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Money laundering : of watchdogs, bloodhounds and guide dogs

journal contribution
posted on 2003-09-01, 00:00 authored by Louis De Koker, B Agulhas
June 2003 was a very important month from the perspective of money laundering control. The main administrative money laundering control duties took effect on 30 June 2003, thereby changing many of the business practices that were part of the South African business landscape. In the same month, South Africa gained membership of the Financial Action Task Force (FATF) which is the main international standard-setting body in respect of money laundering control. At the meeting where South Africa’s membership was endorsed, the FATF also adopted a new and more stringent set of money laundering control standards that all countries will have to meet. As South Africa is implementing its money laundering control legislation, thought must therefore be given to amendments that may be required to comply with the new set of international standards. In this state of flux, accountants and auditors have a very important role to play. Not only do they have to comply with the legislation but they will also be required to provide guidance to those clients who are bewildered by the new requirements. Obviously auditors will also have to consider non-compliance with these laws when planning and carrying out an audit.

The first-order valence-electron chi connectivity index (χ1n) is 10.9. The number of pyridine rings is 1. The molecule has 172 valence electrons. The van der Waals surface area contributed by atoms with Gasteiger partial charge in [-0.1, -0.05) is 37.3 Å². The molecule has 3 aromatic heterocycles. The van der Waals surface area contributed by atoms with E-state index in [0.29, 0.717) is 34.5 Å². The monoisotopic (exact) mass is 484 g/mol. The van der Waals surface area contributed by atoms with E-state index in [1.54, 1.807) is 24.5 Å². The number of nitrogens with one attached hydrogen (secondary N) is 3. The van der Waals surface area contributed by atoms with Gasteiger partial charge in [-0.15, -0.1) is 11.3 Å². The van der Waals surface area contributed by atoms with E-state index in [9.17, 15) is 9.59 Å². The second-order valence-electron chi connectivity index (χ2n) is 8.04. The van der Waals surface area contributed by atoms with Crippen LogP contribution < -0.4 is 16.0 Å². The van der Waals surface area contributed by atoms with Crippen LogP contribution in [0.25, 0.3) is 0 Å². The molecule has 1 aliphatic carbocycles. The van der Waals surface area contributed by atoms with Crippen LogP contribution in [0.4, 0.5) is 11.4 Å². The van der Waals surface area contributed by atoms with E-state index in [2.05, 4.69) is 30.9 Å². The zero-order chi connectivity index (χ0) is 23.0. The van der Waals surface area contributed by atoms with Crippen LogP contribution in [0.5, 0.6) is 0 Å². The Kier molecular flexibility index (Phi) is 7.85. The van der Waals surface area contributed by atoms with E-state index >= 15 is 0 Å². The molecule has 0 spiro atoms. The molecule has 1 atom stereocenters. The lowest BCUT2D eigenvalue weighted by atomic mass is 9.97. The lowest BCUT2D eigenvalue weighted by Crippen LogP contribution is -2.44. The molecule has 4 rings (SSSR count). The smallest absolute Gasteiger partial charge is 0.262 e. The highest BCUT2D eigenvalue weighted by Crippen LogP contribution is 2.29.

History

Journal

Accountancy SA

Volume

AC 116

Pagination

2 - 6

Publisher

South African Institute of Chartered Accountants

Location

Johannesburg. South Africa

ISSN

0258-7254

Language

eng

Notes

Accountancy SA = Rekeningkunde SA

Publication classification

C1.1 Refereed article in a scholarly journal

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